Electrical and lighting
pg. 3 client signature required as read. Project Handbook (issued for ref. only) generated by ArchiHub ©
Alarm reticulation utilising specialist information.
HVAC reticulation utilising specialist information.
Window and door schedules
o Won’t do (up to 4.1)
Window and door schedules
Tendering options. More information provided the better. Clarify expectations.
Client to advise on who is to tender. Ensure liability.
o What is seen as a favour now (lower budget) may prove costly in time due to
lack of clarity and not enough funds.
o Architect may recommend companies to tender, with caution.
Accountability to be noted.
o Client to view other projects by tenderer.
o Architect may evaluate tender based on current construction costs. This is not
ideal. QS to be consulted.
Tender / contractor to ‘sell’ his company to client not architect.
Client with architect to follow up on tender recommendations / works completed.
Pricing options and length of validity – how long does a tender last before it needs to
Define VAT payments at beginning of project.
Always get a project program from the Contractor. Do not accept until all stages are
Contractor to provide detailed costing breakdown to be used to evaluate
Client to sign off on awarding of tender.
Ensure contractor / client is clear on;
o Project timing
o Project budget
o COC’s. (certificates of completion)
All certificates to be issued at Practical Completion Stage.
o Instructions (variations). Decide, price, confirm then proceed. Clarify costs.
All changes or variations to be priced separately
All variations to be documented, priced then approved by the owner.
If this is not done keeping track of finances will be complex and will
lead to disagreements.
o Payments to suppliers – DEPOSITS. Contractor may make additional claims to
o Claims from Client
o Health and Safety – size of project dependant.
Client to be made aware of responsibility.
o How to deal with project over runs – beyond completion dates.
o Rain delays – to be noted by all parties.
o Provisional sums / what are they– define where labour is priced.
o Prime cost items / what are they – define where labour is priced.
o Clarify - Based on the project costing, what is the owner getting? E.g. marble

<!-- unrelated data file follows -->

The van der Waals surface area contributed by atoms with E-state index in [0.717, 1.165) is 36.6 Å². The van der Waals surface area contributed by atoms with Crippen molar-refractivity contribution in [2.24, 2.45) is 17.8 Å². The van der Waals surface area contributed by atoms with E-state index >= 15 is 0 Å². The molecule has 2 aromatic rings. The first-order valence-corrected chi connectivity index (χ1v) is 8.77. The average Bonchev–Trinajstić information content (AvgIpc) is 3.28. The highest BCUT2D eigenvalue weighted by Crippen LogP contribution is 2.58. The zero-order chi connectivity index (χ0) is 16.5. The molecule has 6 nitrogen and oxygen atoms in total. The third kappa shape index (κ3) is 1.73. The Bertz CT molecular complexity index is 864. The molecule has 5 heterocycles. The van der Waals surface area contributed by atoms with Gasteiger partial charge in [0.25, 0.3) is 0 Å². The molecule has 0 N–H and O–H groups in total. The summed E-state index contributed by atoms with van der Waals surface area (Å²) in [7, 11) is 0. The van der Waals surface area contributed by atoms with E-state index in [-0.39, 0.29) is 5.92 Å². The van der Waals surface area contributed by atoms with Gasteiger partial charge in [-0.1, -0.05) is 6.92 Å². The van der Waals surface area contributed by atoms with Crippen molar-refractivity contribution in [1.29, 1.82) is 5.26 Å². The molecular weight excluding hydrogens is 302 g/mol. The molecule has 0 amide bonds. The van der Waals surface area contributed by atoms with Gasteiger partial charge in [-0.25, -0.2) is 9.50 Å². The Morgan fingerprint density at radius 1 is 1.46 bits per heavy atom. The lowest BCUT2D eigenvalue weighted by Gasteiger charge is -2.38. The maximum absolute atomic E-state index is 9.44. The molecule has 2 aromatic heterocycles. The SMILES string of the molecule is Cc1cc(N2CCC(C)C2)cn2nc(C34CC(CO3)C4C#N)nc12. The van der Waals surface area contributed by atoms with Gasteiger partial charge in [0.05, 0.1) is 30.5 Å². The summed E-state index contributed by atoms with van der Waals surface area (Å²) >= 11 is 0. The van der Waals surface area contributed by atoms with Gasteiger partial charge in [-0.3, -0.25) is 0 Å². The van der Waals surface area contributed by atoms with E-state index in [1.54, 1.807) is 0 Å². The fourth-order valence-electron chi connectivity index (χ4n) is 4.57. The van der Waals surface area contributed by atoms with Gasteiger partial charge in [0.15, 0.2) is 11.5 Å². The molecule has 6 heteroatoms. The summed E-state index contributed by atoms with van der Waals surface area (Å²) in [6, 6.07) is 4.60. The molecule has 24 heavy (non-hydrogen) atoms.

or granite. Applies to all PS and PC items.
Always note client wishes with regards to what stays and what goes. (alt + add).
o If items stay what is to be done – decisions to be noted as these may become
cost items later.
pg. 4 client signature required as read. Project Handbook (issued for ref. only) generated by ArchiHub ©
Architect ‘may’ make recommendations with regards to other professionals and
contractors with caution. Client to sign off.
Discuss payment of fees. No fee no work.
Ensure client signs off on all stages of design (layouts)
Ensure client signs off after municipal approval.
Provide hand over agenda.
Client revisions – client to be aware of costs involved – architectural / construction
Revisions may require additional fees to be paid to engineers etc for revised
Revisions during construction will require creation of ‘As Built’ drawings. Addition fees
Revisions may require additional municipal approval at the end of a project. This will
affect the issuing of a Completion Certificate.
Client to sign off on revisions.
Fees will be charged for on completion of stage or part thereof - monthly. If not done
this can lead to ambiguity.
When a stage is completed charge full fee.
o Fabricated items
o Advise client on how one installation may affect another;
Joinery revisions may affect electrical installation – costs involved.
o Architect to comment – responsibility defined.
o Revisions made by fabricators may delay project program – note delays.
o Project deposits
o Working capital
o Monthly claims
o Request for payments
o Control of provisional sums – Client / contractor.
Issues that may arise;
Limited cash flow
Non-payment by owner
Changes requested by owner
Rectification of items done by client nominated subbies
Non completion by contractor
Payment of provisional sums – who’s liable.
Non performance by contractor / subbies.
Client expectations v’s fees – what do I get for my money?
Revisions by client – time loss and costs
Fees and delays
Project extension and reduced fees
Responsibilities with regards to contractors and subbies.
Sub-contractor performance. E.g. joinery fitout based on projected
costing (provisional sum) v’s client’s expectations.
pg. 5 client signature required as read. Project Handbook (issued for ref. only) generated by ArchiHub ©
Additions and Alterations
o Be realistic
o Hidden items – additional costs. Foundations, plumbing electrical etc.
o Rectification of items not clear at the start – contingency
o Cracking – assessment required.
o Inadequate existing structures – rectification required.
o Non-compliant installations with regards to electrical and plumbing
o Clear note reuse items. Limit ‘I told you so’.
SANAP – Stop, advise, negotiate, agree, proceed.
o Stages to be defined such a trenching, foundations, slabs etc.
o Client with or without architect to inspect, with contractor and sign off.
o Plumber to mark-up drawings showing reticulation if drawings are not issued.
o Electrician to mark-up drawings showing reticulation if drawings are not issued.
Location of electrical and water meters to be confirmed with owner from the start.
Latent and patent defects
o Ensure lists are accurately created.
o Do not accept verbal assurances from contractor that defects will be
attended to. “I’ll sort it out” will not be accepted.
o Once a defect has been rectified it can be ticked off.
o Contractor to provide all guarantees as required.
o Finalise final account
o Project Sign Off at end of latent defects period.
ONGOING. (as you can imagine)
pg. 6 client signature required as read. Project Handbook (issued for ref. only) generated by ArchiHub ©